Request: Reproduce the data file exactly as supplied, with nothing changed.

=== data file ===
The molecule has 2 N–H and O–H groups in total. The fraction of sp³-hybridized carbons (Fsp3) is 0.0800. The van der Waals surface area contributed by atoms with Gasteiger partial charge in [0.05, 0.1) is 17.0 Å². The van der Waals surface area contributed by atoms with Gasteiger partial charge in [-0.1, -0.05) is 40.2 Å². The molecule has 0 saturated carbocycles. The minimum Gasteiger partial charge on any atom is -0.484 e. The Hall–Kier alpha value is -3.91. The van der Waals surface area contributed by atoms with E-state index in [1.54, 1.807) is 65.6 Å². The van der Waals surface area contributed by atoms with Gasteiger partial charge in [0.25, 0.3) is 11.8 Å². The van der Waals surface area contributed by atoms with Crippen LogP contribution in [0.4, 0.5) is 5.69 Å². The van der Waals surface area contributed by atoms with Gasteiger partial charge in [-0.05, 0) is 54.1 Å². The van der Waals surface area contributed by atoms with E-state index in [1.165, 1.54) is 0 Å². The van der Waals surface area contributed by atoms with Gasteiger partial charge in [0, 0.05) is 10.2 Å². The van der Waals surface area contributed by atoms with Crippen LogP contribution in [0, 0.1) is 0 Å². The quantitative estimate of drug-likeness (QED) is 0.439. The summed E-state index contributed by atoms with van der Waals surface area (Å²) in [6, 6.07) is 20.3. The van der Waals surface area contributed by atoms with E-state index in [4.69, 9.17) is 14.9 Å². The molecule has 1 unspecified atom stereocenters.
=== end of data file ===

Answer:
The molecule has 2 N–H and O–H groups in total. The fraction of sp³-hybridized carbons (Fsp3) is 0.0800. The van der Waals surface area contributed by atoms with Gasteiger partial charge in [0.05, 0.1) is 17.0 Å². The van der Waals surface area contributed by atoms with Gasteiger partial charge in [-0.1, -0.05) is 40.2 Å². The molecule has 0 saturated carbocycles. The minimum Gasteiger partial charge on any atom is -0.484 e. The Hall–Kier alpha value is -3.91. The van der Waals surface area contributed by atoms with E-state index in [1.54, 1.807) is 65.6 Å². The van der Waals surface area contributed by atoms with Gasteiger partial charge in [0.25, 0.3) is 11.8 Å². The van der Waals surface area contributed by atoms with Crippen LogP contribution in [0.4, 0.5) is 5.69 Å². The van der Waals surface area contributed by atoms with Gasteiger partial charge in [-0.05, 0) is 54.1 Å². The van der Waals surface area contributed by atoms with E-state index in [1.165, 1.54) is 0 Å². The van der Waals surface area contributed by atoms with Gasteiger partial charge in [0, 0.05) is 10.2 Å². The van der Waals surface area contributed by atoms with Crippen LogP contribution in [0, 0.1) is 0 Å². The quantitative estimate of drug-likeness (QED) is 0.439. The summed E-state index contributed by atoms with van der Waals surface area (Å²) in [6, 6.07) is 20.3. The van der Waals surface area contributed by atoms with E-state index in [4.69, 9.17) is 14.9 Å². The molecule has 1 unspecified atom stereocenters.